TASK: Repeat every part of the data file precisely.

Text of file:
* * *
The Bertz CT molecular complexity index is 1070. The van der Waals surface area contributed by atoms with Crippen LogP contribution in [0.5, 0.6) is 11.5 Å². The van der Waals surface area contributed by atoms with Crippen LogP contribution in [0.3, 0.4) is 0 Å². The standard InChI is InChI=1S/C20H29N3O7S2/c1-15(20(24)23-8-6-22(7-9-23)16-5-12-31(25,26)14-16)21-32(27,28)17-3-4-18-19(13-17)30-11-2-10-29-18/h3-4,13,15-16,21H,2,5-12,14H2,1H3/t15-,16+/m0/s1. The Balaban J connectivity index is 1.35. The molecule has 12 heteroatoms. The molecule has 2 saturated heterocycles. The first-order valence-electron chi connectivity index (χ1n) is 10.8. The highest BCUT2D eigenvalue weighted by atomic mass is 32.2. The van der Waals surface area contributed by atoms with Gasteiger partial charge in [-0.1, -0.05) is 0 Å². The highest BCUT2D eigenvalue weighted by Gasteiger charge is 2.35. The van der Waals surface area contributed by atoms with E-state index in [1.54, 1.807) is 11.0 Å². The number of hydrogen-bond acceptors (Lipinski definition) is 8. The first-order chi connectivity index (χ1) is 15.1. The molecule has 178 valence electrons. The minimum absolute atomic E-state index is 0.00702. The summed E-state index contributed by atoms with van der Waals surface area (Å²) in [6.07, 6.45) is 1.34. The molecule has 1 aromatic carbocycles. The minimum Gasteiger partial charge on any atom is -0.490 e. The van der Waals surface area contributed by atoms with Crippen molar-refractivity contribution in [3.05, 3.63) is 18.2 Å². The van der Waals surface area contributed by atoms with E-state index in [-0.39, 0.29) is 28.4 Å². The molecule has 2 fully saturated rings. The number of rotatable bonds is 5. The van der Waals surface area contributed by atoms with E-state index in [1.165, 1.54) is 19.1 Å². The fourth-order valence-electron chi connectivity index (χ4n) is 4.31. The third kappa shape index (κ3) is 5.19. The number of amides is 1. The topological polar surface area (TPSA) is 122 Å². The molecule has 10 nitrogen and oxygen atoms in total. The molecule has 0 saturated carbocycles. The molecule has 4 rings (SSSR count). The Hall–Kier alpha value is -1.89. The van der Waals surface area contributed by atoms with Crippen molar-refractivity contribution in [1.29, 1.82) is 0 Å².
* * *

The Bertz CT molecular complexity index is 1070. The van der Waals surface area contributed by atoms with Crippen LogP contribution in [0.5, 0.6) is 11.5 Å². The van der Waals surface area contributed by atoms with Crippen LogP contribution in [0.3, 0.4) is 0 Å². The standard InChI is InChI=1S/C20H29N3O7S2/c1-15(20(24)23-8-6-22(7-9-23)16-5-12-31(25,26)14-16)21-32(27,28)17-3-4-18-19(13-17)30-11-2-10-29-18/h3-4,13,15-16,21H,2,5-12,14H2,1H3/t15-,16+/m0/s1. The Balaban J connectivity index is 1.35. The molecule has 12 heteroatoms. The molecule has 2 saturated heterocycles. The first-order valence-electron chi connectivity index (χ1n) is 10.8. The highest BCUT2D eigenvalue weighted by atomic mass is 32.2. The van der Waals surface area contributed by atoms with Gasteiger partial charge in [-0.1, -0.05) is 0 Å². The highest BCUT2D eigenvalue weighted by Gasteiger charge is 2.35. The van der Waals surface area contributed by atoms with E-state index in [1.54, 1.807) is 11.0 Å². The number of hydrogen-bond acceptors (Lipinski definition) is 8. The first-order chi connectivity index (χ1) is 15.1. The molecule has 178 valence electrons. The minimum absolute atomic E-state index is 0.00702. The summed E-state index contributed by atoms with van der Waals surface area (Å²) in [6.07, 6.45) is 1.34. The molecule has 1 aromatic carbocycles. The minimum Gasteiger partial charge on any atom is -0.490 e. The van der Waals surface area contributed by atoms with Crippen molar-refractivity contribution in [3.05, 3.63) is 18.2 Å². The van der Waals surface area contributed by atoms with E-state index in [-0.39, 0.29) is 28.4 Å². The molecule has 2 fully saturated rings. The number of rotatable bonds is 5. The van der Waals surface area contributed by atoms with E-state index in [1.165, 1.54) is 19.1 Å². The fourth-order valence-electron chi connectivity index (χ4n) is 4.31. The third kappa shape index (κ3) is 5.19. The number of amides is 1. The topological polar surface area (TPSA) is 122 Å². The molecule has 10 nitrogen and oxygen atoms in total. The molecule has 0 saturated carbocycles. The molecule has 4 rings (SSSR count). The Hall–Kier alpha value is -1.89. The van der Waals surface area contributed by atoms with Crippen molar-refractivity contribution in [1.29, 1.82) is 0 Å².